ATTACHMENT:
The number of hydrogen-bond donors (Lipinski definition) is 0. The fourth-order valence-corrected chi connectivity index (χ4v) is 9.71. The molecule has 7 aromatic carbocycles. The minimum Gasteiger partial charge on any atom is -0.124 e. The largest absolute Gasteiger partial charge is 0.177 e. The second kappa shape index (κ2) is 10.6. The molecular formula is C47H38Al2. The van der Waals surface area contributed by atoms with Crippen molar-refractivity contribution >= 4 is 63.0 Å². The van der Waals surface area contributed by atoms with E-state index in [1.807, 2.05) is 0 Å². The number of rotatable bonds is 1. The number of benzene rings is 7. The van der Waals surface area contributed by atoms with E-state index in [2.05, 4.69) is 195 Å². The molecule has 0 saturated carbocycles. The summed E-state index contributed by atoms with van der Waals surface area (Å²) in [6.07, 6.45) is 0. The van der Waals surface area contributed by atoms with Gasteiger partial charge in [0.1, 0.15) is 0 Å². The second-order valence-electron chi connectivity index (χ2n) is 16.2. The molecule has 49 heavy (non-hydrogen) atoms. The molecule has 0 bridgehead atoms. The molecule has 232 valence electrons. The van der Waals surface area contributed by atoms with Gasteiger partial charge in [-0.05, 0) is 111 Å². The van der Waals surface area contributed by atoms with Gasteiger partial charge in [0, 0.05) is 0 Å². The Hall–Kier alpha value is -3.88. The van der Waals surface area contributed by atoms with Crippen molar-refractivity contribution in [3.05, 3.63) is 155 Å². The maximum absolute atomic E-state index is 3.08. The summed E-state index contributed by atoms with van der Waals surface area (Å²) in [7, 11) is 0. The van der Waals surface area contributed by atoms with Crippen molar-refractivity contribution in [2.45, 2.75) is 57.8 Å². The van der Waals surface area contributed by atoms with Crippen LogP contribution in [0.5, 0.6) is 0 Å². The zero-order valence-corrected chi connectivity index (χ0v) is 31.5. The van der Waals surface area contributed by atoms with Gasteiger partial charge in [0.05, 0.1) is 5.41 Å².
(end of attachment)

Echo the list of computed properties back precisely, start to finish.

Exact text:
The number of hydrogen-bond donors (Lipinski definition) is 0. The fourth-order valence-corrected chi connectivity index (χ4v) is 9.71. The molecule has 7 aromatic carbocycles. The minimum Gasteiger partial charge on any atom is -0.124 e. The largest absolute Gasteiger partial charge is 0.177 e. The second kappa shape index (κ2) is 10.6. The molecular formula is C47H38Al2. The van der Waals surface area contributed by atoms with Crippen molar-refractivity contribution >= 4 is 63.0 Å². The van der Waals surface area contributed by atoms with E-state index in [1.807, 2.05) is 0 Å². The number of rotatable bonds is 1. The number of benzene rings is 7. The van der Waals surface area contributed by atoms with E-state index in [2.05, 4.69) is 195 Å². The molecule has 0 saturated carbocycles. The summed E-state index contributed by atoms with van der Waals surface area (Å²) in [6.07, 6.45) is 0. The van der Waals surface area contributed by atoms with Gasteiger partial charge in [0.1, 0.15) is 0 Å². The second-order valence-electron chi connectivity index (χ2n) is 16.2. The molecule has 49 heavy (non-hydrogen) atoms. The molecule has 0 bridgehead atoms. The molecule has 232 valence electrons. The van der Waals surface area contributed by atoms with Gasteiger partial charge in [-0.05, 0) is 111 Å². The van der Waals surface area contributed by atoms with Gasteiger partial charge in [0, 0.05) is 0 Å². The Hall–Kier alpha value is -3.88. The van der Waals surface area contributed by atoms with Crippen molar-refractivity contribution in [3.05, 3.63) is 155 Å². The maximum absolute atomic E-state index is 3.08. The summed E-state index contributed by atoms with van der Waals surface area (Å²) in [7, 11) is 0. The van der Waals surface area contributed by atoms with Crippen molar-refractivity contribution in [2.45, 2.75) is 57.8 Å². The van der Waals surface area contributed by atoms with Crippen LogP contribution in [0.5, 0.6) is 0 Å². The zero-order valence-corrected chi connectivity index (χ0v) is 31.5. The van der Waals surface area contributed by atoms with Gasteiger partial charge in [0.05, 0.1) is 5.41 Å².